The Amended Complaint raised claims under the Lanham Act. Those claims were based in part on the alleged effect of statements by Defendants asserting that they were the "sole parties authorized to manufacture zippers containing the invention claimed in the Zipper Patents to be used in the Excluded Markets . . . ." Id. ¶ 82. Because, the Amended Complaint alleged, "Plaintiffs are the sole parties authorized to manufacture zippers containing the invention claimed in the Zipper Patents [defined to include the foreign patents]" . . . "Defendants' false and/or [*10] deceptive advertising thereby interferes with Plaintiffs' business expectancies in that customers purchasing zippers containing the invention claimed in the Zipper Patents to be used in the Excluded Markets are diverted from such zippers manufactured by Plaintiffs and to such zippers manufactured by parties other than Plaintiffs . . . ." Id. ¶¶ 82, 83.
The Court held an initial pretrial conference for this case on July 2, 2015, and entered a case management plan and scheduling order the next day. Dkt. No. 30. With that, the parties were off and running with discovery. Discovery lasted for a long time—more than two years. Most fact discovery was to be completed by July 2017, Dkt. No. 218, but the Court granted a number of targeted extensions of fact discovery after that date.
YKK served its first set of requests for the production of documents on July 31, 2015 (the "RFPs"). Cherny Decl. Ex. R. The RFPs contained a number of requests related to Plaintiffs' ownership of the patents issued in Japan and Taiwan, and, in particular, the manner in which they were transferred to Trelleborg.2 The RFPs directed that Plaintiffs supplement [*11] their responses with documents that they later received that would be responsive to any request. Id. at 4 ("These document requests are to be regarded as continuing and you are requested to provide promptly, by way of supplementary production of documents, such additional documents as may hereafter be obtained by you or any person acting on your behalf which fall within the scope of these document requests.").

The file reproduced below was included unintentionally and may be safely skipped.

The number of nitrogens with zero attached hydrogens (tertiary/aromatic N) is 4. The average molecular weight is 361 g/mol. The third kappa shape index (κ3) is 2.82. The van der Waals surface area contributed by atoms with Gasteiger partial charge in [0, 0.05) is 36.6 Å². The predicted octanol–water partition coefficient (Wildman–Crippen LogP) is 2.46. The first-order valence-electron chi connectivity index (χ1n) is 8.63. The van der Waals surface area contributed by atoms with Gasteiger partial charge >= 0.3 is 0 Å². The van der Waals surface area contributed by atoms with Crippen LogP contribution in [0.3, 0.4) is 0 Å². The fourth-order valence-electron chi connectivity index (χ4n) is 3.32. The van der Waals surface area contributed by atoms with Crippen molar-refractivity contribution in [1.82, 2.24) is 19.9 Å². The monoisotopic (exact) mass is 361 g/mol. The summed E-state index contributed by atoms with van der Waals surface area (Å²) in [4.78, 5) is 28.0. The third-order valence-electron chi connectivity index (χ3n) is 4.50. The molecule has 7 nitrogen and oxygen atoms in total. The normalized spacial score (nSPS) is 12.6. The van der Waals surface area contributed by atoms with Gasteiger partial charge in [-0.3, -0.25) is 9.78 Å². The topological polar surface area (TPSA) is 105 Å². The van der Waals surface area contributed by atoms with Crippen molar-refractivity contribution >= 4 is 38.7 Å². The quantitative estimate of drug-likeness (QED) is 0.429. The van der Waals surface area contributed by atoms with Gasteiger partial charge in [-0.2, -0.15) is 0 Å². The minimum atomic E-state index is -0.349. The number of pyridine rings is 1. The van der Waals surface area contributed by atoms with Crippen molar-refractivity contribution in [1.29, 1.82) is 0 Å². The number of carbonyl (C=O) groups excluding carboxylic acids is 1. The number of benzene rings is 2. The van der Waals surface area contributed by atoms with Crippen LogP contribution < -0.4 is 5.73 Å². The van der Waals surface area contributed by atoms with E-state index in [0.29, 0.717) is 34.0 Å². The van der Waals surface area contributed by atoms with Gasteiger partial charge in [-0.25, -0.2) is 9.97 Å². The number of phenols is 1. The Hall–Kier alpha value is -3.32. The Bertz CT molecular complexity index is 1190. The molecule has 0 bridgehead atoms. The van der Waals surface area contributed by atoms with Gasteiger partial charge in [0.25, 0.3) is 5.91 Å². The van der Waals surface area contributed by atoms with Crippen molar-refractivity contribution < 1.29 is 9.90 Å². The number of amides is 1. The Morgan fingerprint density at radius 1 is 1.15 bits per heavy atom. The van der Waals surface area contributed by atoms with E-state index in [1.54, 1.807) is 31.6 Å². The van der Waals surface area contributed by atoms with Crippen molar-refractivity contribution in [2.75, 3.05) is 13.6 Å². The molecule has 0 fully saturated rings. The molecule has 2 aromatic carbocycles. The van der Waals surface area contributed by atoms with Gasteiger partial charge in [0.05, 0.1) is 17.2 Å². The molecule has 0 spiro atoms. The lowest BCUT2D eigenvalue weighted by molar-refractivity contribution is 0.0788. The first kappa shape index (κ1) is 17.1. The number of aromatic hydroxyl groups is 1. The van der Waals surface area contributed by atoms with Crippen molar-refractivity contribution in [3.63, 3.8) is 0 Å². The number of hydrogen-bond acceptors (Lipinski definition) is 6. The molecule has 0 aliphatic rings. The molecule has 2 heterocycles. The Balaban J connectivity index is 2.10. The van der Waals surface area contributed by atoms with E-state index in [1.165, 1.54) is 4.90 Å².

Plaintiffs responded to the RFPs on September 3, 2015 (the "RFP Responses"). Cherny Decl. Ex. S. Plaintiffs responded to each of the three RFPs at issue here. They stated that they would produce responsive documents in response to RFPs 39 and 46. RFP Responses at 12-13. They objected to RFP 45 on the basis that it was "overly broad and unduly burdensome to the extent it seeks information unrelated to the assignment of the '214 Patent from Uretek to Trelleborg and also to the extent it seeks information in addition to the executed closing documents." Id. at 13. But the RFP Responses did not state that any documents were being withheld as a result of those objections. The RFP Responses objected to a number of the general instructions contained in the RFPs. However, Plaintiffs did not object [*12] to the RFPs' general instruction directing Plaintiffs' to update their responses as additional information became available. See RFP Responses at 1-2.